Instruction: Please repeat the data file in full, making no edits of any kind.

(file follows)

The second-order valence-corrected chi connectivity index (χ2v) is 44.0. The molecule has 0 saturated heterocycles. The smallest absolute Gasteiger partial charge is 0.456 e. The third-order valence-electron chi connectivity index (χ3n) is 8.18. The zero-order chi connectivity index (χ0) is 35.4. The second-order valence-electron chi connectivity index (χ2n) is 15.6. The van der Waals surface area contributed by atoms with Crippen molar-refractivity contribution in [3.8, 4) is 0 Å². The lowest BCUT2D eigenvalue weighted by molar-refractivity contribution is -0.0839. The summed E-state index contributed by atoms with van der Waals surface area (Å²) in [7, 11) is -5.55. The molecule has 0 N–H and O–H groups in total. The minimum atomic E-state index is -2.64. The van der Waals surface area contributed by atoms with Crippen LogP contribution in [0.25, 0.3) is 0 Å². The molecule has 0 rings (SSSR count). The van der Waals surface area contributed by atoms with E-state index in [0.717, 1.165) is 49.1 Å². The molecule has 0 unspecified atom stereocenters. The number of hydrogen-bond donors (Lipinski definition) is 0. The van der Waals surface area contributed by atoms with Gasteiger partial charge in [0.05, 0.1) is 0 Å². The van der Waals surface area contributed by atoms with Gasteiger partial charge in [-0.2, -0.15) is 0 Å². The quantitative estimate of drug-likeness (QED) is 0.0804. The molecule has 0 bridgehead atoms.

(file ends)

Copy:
The second-order valence-corrected chi connectivity index (χ2v) is 44.0. The molecule has 0 saturated heterocycles. The smallest absolute Gasteiger partial charge is 0.456 e. The third-order valence-electron chi connectivity index (χ3n) is 8.18. The zero-order chi connectivity index (χ0) is 35.4. The second-order valence-electron chi connectivity index (χ2n) is 15.6. The van der Waals surface area contributed by atoms with Crippen molar-refractivity contribution in [3.8, 4) is 0 Å². The lowest BCUT2D eigenvalue weighted by molar-refractivity contribution is -0.0839. The summed E-state index contributed by atoms with van der Waals surface area (Å²) in [7, 11) is -5.55. The molecule has 0 N–H and O–H groups in total. The minimum atomic E-state index is -2.64. The van der Waals surface area contributed by atoms with Crippen LogP contribution in [0.25, 0.3) is 0 Å². The molecule has 0 rings (SSSR count). The van der Waals surface area contributed by atoms with E-state index in [0.717, 1.165) is 49.1 Å². The molecule has 0 unspecified atom stereocenters. The number of hydrogen-bond donors (Lipinski definition) is 0. The van der Waals surface area contributed by atoms with Gasteiger partial charge in [0.05, 0.1) is 0 Å². The van der Waals surface area contributed by atoms with Gasteiger partial charge in [-0.2, -0.15) is 0 Å². The quantitative estimate of drug-likeness (QED) is 0.0804. The molecule has 0 bridgehead atoms.